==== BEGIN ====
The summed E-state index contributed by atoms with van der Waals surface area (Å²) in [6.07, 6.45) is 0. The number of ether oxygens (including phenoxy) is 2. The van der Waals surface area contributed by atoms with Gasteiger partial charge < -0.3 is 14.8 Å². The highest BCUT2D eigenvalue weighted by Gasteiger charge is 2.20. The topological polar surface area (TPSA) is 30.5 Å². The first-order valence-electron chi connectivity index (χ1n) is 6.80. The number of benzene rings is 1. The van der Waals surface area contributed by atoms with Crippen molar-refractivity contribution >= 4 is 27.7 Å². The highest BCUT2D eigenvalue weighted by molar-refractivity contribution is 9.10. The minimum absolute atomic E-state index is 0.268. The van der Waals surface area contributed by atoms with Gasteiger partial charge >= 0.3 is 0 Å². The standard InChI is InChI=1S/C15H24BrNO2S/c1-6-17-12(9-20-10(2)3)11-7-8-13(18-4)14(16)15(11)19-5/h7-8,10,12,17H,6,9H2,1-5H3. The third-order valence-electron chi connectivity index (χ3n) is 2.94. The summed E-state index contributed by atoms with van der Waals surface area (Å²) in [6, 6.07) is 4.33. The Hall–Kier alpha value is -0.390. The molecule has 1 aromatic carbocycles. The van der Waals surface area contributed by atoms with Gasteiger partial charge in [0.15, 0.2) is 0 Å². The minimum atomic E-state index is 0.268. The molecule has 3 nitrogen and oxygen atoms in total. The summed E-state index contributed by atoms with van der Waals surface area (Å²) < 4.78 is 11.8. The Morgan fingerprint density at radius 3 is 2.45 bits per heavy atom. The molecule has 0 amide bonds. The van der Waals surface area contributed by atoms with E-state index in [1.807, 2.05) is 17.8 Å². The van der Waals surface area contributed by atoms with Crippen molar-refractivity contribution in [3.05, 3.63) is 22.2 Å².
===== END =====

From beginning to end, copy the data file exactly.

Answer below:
The summed E-state index contributed by atoms with van der Waals surface area (Å²) in [6.07, 6.45) is 0. The number of ether oxygens (including phenoxy) is 2. The van der Waals surface area contributed by atoms with Gasteiger partial charge < -0.3 is 14.8 Å². The highest BCUT2D eigenvalue weighted by Gasteiger charge is 2.20. The topological polar surface area (TPSA) is 30.5 Å². The first-order valence-electron chi connectivity index (χ1n) is 6.80. The number of benzene rings is 1. The van der Waals surface area contributed by atoms with Crippen molar-refractivity contribution >= 4 is 27.7 Å². The highest BCUT2D eigenvalue weighted by molar-refractivity contribution is 9.10. The minimum absolute atomic E-state index is 0.268. The van der Waals surface area contributed by atoms with Gasteiger partial charge >= 0.3 is 0 Å². The standard InChI is InChI=1S/C15H24BrNO2S/c1-6-17-12(9-20-10(2)3)11-7-8-13(18-4)14(16)15(11)19-5/h7-8,10,12,17H,6,9H2,1-5H3. The third-order valence-electron chi connectivity index (χ3n) is 2.94. The summed E-state index contributed by atoms with van der Waals surface area (Å²) in [6, 6.07) is 4.33. The Hall–Kier alpha value is -0.390. The molecule has 1 aromatic carbocycles. The van der Waals surface area contributed by atoms with Gasteiger partial charge in [0.15, 0.2) is 0 Å². The minimum atomic E-state index is 0.268. The molecule has 3 nitrogen and oxygen atoms in total. The summed E-state index contributed by atoms with van der Waals surface area (Å²) < 4.78 is 11.8. The Morgan fingerprint density at radius 3 is 2.45 bits per heavy atom. The molecule has 0 amide bonds. The van der Waals surface area contributed by atoms with E-state index in [1.807, 2.05) is 17.8 Å². The van der Waals surface area contributed by atoms with Crippen molar-refractivity contribution in [3.05, 3.63) is 22.2 Å².